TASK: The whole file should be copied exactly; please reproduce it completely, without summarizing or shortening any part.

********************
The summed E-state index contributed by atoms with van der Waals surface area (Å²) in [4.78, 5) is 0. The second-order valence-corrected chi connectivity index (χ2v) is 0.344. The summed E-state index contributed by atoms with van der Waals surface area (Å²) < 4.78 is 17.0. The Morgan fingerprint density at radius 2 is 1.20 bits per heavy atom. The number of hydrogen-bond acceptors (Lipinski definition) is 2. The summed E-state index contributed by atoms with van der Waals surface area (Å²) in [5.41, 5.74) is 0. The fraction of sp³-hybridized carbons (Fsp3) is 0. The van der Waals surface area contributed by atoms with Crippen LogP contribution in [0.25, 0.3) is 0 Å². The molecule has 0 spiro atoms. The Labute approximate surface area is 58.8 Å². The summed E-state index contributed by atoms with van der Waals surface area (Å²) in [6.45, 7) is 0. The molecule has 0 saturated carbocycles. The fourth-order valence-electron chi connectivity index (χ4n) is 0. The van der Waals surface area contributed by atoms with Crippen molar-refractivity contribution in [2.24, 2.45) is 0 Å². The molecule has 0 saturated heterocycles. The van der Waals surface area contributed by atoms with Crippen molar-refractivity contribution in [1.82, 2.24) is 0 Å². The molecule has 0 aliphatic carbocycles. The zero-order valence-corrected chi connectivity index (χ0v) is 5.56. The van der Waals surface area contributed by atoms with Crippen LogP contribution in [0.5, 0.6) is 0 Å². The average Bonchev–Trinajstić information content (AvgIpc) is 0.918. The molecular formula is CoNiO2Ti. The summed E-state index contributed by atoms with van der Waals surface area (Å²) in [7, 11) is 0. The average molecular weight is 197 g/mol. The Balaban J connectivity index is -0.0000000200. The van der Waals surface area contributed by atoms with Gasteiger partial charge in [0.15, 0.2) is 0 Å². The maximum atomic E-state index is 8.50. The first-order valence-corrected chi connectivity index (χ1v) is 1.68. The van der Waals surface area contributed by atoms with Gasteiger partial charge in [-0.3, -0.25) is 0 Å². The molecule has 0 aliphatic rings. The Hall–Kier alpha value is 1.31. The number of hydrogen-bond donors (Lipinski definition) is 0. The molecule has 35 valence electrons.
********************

The summed E-state index contributed by atoms with van der Waals surface area (Å²) in [4.78, 5) is 0. The second-order valence-corrected chi connectivity index (χ2v) is 0.344. The summed E-state index contributed by atoms with van der Waals surface area (Å²) < 4.78 is 17.0. The Morgan fingerprint density at radius 2 is 1.20 bits per heavy atom. The number of hydrogen-bond acceptors (Lipinski definition) is 2. The summed E-state index contributed by atoms with van der Waals surface area (Å²) in [5.41, 5.74) is 0. The fraction of sp³-hybridized carbons (Fsp3) is 0. The van der Waals surface area contributed by atoms with Crippen LogP contribution in [0.25, 0.3) is 0 Å². The molecule has 0 spiro atoms. The Labute approximate surface area is 58.8 Å². The summed E-state index contributed by atoms with van der Waals surface area (Å²) in [6.45, 7) is 0. The molecule has 0 saturated carbocycles. The fourth-order valence-electron chi connectivity index (χ4n) is 0. The van der Waals surface area contributed by atoms with Crippen molar-refractivity contribution in [2.24, 2.45) is 0 Å². The molecule has 0 saturated heterocycles. The van der Waals surface area contributed by atoms with Crippen molar-refractivity contribution in [1.82, 2.24) is 0 Å². The molecule has 0 aliphatic carbocycles. The zero-order valence-corrected chi connectivity index (χ0v) is 5.56. The van der Waals surface area contributed by atoms with Crippen LogP contribution in [0.5, 0.6) is 0 Å². The average Bonchev–Trinajstić information content (AvgIpc) is 0.918. The molecular formula is CoNiO2Ti. The summed E-state index contributed by atoms with van der Waals surface area (Å²) in [7, 11) is 0. The average molecular weight is 197 g/mol. The Balaban J connectivity index is -0.0000000200. The van der Waals surface area contributed by atoms with Gasteiger partial charge in [0.15, 0.2) is 0 Å². The maximum atomic E-state index is 8.50. The first-order valence-corrected chi connectivity index (χ1v) is 1.68. The van der Waals surface area contributed by atoms with Gasteiger partial charge in [-0.3, -0.25) is 0 Å². The molecule has 0 aliphatic rings. The Hall–Kier alpha value is 1.31. The number of hydrogen-bond donors (Lipinski definition) is 0. The molecule has 35 valence electrons.